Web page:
The libretto of Judith was written by the young Irish dramatist Isaac Bickerstaffe, who also collaborated with Arne on Thomas and Sally and Love in a Village. The plot is based on a story from the apocryphal Book of Judith, chapters 7-15, in which Judith liberates the besieged city of Bethulia from its Assyrian aggressors by courageously entering the enemy camp and beheading their general, Holofernes. Bickerstaffe may well have been familiar with Metastasio’s libretto based on the same story, La Betulia liberata, which had also been set by Reutter (Vienna, 1734), Jommelli (Venice, 1743), Bernasconi (Munich, 1754) and Holzbauer (Mannheim, 1760), and it is worth noting that Mozart himself was to set Metastasio’s text in 1771, perhaps recalling Arne’s London oratorio.

Judith’s 'Sleep, gentle cherub!' comes towards the end of the second of the oratorio’s three parts, as the heroine is lulling Holofernes to sleep before finally executing him, and it belongs to the tradition of bewitching ‘sleep’ arias typified most famously, perhaps, by Handel’s 'O sleep, why dost thou leave me?' from Semele. Arne reveals himself to be a master at evoking mood and atmosphere, the walking bass-line underpinning a serenely unfolding web of harmony.

'O torment great' is the oratorio’s opening aria, and is assigned in the libretto to an unspecified Israelite woman, although in practice it was written for and performed by Charlotte Brent, who was also singing the title role. This serves to establish Judith’s horror and frustration at the siege of Bethulia, and the text is full of references to both metaphorical and literal thirst (Holofernes’ first act of aggression has been to cut off the city’s water supply). The aria successfully captures this vehemence and desperation, with scurrying violins and wailing oboes reinforcing the sense of oppression, while the contrasting middle section depicts the slow drops of longed-for water.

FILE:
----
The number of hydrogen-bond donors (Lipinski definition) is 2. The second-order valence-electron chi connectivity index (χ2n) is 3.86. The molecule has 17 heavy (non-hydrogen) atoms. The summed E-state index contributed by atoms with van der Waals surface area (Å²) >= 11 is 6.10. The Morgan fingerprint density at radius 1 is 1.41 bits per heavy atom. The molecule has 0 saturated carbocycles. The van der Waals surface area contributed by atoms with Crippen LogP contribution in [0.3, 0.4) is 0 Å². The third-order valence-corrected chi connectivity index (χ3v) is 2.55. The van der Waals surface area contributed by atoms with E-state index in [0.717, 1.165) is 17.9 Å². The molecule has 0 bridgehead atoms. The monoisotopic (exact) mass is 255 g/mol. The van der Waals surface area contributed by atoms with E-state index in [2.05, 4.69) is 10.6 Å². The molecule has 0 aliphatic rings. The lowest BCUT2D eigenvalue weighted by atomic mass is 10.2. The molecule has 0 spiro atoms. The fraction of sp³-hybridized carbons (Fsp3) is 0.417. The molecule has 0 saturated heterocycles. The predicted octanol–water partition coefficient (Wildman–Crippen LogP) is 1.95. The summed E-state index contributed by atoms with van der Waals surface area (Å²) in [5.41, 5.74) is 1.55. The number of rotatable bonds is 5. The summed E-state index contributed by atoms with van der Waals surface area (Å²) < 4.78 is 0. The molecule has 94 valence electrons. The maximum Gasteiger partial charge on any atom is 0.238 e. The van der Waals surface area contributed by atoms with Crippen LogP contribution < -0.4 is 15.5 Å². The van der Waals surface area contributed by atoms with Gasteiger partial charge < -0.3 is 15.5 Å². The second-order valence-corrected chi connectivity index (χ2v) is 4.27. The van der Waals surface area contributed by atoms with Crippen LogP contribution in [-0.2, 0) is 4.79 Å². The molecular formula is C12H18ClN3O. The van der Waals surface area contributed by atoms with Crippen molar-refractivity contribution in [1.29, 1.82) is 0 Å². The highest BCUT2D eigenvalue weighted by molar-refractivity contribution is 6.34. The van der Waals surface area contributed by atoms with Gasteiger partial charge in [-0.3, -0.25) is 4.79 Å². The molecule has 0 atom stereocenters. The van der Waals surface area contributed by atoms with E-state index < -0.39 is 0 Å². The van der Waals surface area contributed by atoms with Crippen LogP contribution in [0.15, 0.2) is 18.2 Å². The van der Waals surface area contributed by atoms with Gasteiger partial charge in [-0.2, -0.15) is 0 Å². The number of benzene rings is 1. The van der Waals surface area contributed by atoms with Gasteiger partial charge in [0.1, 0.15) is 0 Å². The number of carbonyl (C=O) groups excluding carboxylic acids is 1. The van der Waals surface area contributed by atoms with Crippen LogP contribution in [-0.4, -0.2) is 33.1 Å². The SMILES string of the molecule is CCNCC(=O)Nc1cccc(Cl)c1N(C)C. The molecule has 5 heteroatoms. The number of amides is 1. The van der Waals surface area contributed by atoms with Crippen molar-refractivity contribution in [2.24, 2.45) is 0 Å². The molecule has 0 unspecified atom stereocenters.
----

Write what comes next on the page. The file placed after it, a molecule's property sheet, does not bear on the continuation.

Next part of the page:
Arne Two Airs from Artaxerxes
Thomas Arne’s Artaxerxes was one of the most important and successful of all English operas. It remained in the London repertoire almost continuously from its première in 1762 until the 1830s, and received a documented one hundred and eleven performances before 1790. Haydn later became acquainted with the work, reportedly saying that he 'had no idea we had such an opera in the English language', and Mozart almost certainly saw the opera while he was in London—it was revived at the Theatre Royal in April and May 1764 and January, March, April and May 1765.

Arne was born in Covent Garden on 12 March 1710, and was to spend the vast majority of his life and career within the same square mile of the city centre. He is best known today as the composer of Rule, Britannia!, but his output was immense. Between 1733 and 1776 he wrote music for about ninety stage works, including plays, masques, pantomimes, and opera. Many of his dramatic scores are now lost, mostly in the disastrous fire at Covent Garden in 1808, and indeed the original manuscript of Artaxerxes was also burnt in this fire; the overture, arias and duets had already been published, and so survive intact, but the finale and all the recitatives were lost.

Artaxerxes represented a deliberate attempt to create an all-sung, Italian-style opera in the English language, and Arne himself was responsible for translating and adapting Metastasio’s hugely popular libretto for Artaserse, which had already been set fifty times, including by Gluck (Milan, 1741) and J C Bach (Turin, 1760). The opera was premièred at the Theatre Royal, Covent Garden on 2 February 1762. As with Judith the previous year, the cast was headed by Charlotte Brent as Mandane and Ferdinando Tenducci as Arbaces, with the role of Artabanes being created by the celebrated English tenor John Beard; he had previously sung many leading roles in Handel’s operas and oratorios, and was also by now the manager of the Covent Garden Theatre. These three soloists all retained their roles when Artaxerxes was revived during Mozart’s time in London, and it is interesting to note that after he left London Mozart’s first three concert arias (K23, 78 and 79) were all settings of texts from Metastasio’s original libretto of Artaserse.